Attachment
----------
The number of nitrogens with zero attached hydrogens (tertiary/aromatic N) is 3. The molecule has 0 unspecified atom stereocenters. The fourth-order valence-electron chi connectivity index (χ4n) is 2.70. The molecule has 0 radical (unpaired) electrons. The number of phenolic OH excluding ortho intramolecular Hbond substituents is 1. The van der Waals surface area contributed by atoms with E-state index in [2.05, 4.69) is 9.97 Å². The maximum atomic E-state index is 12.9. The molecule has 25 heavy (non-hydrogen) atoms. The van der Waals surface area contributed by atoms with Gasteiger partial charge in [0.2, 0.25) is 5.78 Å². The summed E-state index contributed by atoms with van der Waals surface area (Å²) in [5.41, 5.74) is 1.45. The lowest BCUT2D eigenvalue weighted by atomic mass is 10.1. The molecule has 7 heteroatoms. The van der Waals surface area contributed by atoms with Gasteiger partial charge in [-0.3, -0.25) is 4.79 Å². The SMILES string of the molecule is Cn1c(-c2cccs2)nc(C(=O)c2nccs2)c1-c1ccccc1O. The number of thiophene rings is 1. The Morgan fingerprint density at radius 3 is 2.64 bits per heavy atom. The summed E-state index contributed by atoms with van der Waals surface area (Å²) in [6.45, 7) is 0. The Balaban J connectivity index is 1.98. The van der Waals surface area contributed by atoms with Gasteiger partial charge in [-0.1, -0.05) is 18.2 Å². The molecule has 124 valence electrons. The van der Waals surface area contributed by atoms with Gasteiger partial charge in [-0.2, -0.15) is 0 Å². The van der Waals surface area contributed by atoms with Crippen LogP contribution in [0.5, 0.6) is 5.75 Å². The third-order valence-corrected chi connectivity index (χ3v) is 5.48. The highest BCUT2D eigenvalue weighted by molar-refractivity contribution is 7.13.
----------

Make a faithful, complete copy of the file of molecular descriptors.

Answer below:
The number of nitrogens with zero attached hydrogens (tertiary/aromatic N) is 3. The molecule has 0 unspecified atom stereocenters. The fourth-order valence-electron chi connectivity index (χ4n) is 2.70. The molecule has 0 radical (unpaired) electrons. The number of phenolic OH excluding ortho intramolecular Hbond substituents is 1. The van der Waals surface area contributed by atoms with E-state index in [2.05, 4.69) is 9.97 Å². The maximum atomic E-state index is 12.9. The molecule has 25 heavy (non-hydrogen) atoms. The van der Waals surface area contributed by atoms with Gasteiger partial charge in [0.2, 0.25) is 5.78 Å². The summed E-state index contributed by atoms with van der Waals surface area (Å²) in [5.41, 5.74) is 1.45. The lowest BCUT2D eigenvalue weighted by atomic mass is 10.1. The molecule has 7 heteroatoms. The van der Waals surface area contributed by atoms with Gasteiger partial charge in [-0.3, -0.25) is 4.79 Å². The SMILES string of the molecule is Cn1c(-c2cccs2)nc(C(=O)c2nccs2)c1-c1ccccc1O. The number of thiophene rings is 1. The Morgan fingerprint density at radius 3 is 2.64 bits per heavy atom. The summed E-state index contributed by atoms with van der Waals surface area (Å²) in [6.45, 7) is 0. The Balaban J connectivity index is 1.98. The van der Waals surface area contributed by atoms with Gasteiger partial charge in [-0.1, -0.05) is 18.2 Å². The molecule has 124 valence electrons. The van der Waals surface area contributed by atoms with Gasteiger partial charge in [-0.2, -0.15) is 0 Å². The van der Waals surface area contributed by atoms with Crippen LogP contribution in [0.5, 0.6) is 5.75 Å². The third-order valence-corrected chi connectivity index (χ3v) is 5.48. The highest BCUT2D eigenvalue weighted by molar-refractivity contribution is 7.13.